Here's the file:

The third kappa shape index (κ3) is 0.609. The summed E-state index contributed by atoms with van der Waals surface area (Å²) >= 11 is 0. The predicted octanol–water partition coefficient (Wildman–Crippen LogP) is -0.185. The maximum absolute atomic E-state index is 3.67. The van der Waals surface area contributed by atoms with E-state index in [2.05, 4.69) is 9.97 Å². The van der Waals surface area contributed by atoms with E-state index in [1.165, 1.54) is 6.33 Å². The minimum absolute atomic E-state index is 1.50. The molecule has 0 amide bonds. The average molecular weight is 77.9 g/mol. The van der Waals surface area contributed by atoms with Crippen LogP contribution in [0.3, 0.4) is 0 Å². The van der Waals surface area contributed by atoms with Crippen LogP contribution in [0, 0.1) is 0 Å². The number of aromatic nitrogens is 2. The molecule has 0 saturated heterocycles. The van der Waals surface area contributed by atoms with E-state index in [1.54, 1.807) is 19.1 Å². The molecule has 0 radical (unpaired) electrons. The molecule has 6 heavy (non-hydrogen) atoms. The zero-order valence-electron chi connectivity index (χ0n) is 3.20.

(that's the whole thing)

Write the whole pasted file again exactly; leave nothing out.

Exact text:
The third kappa shape index (κ3) is 0.609. The summed E-state index contributed by atoms with van der Waals surface area (Å²) >= 11 is 0. The predicted octanol–water partition coefficient (Wildman–Crippen LogP) is -0.185. The maximum absolute atomic E-state index is 3.67. The van der Waals surface area contributed by atoms with E-state index in [2.05, 4.69) is 9.97 Å². The van der Waals surface area contributed by atoms with E-state index in [1.165, 1.54) is 6.33 Å². The minimum absolute atomic E-state index is 1.50. The molecule has 0 amide bonds. The average molecular weight is 77.9 g/mol. The van der Waals surface area contributed by atoms with Crippen LogP contribution in [0.3, 0.4) is 0 Å². The van der Waals surface area contributed by atoms with Crippen LogP contribution in [0, 0.1) is 0 Å². The number of aromatic nitrogens is 2. The molecule has 0 saturated heterocycles. The van der Waals surface area contributed by atoms with E-state index in [1.54, 1.807) is 19.1 Å². The molecule has 0 radical (unpaired) electrons. The molecule has 6 heavy (non-hydrogen) atoms. The zero-order valence-electron chi connectivity index (χ0n) is 3.20.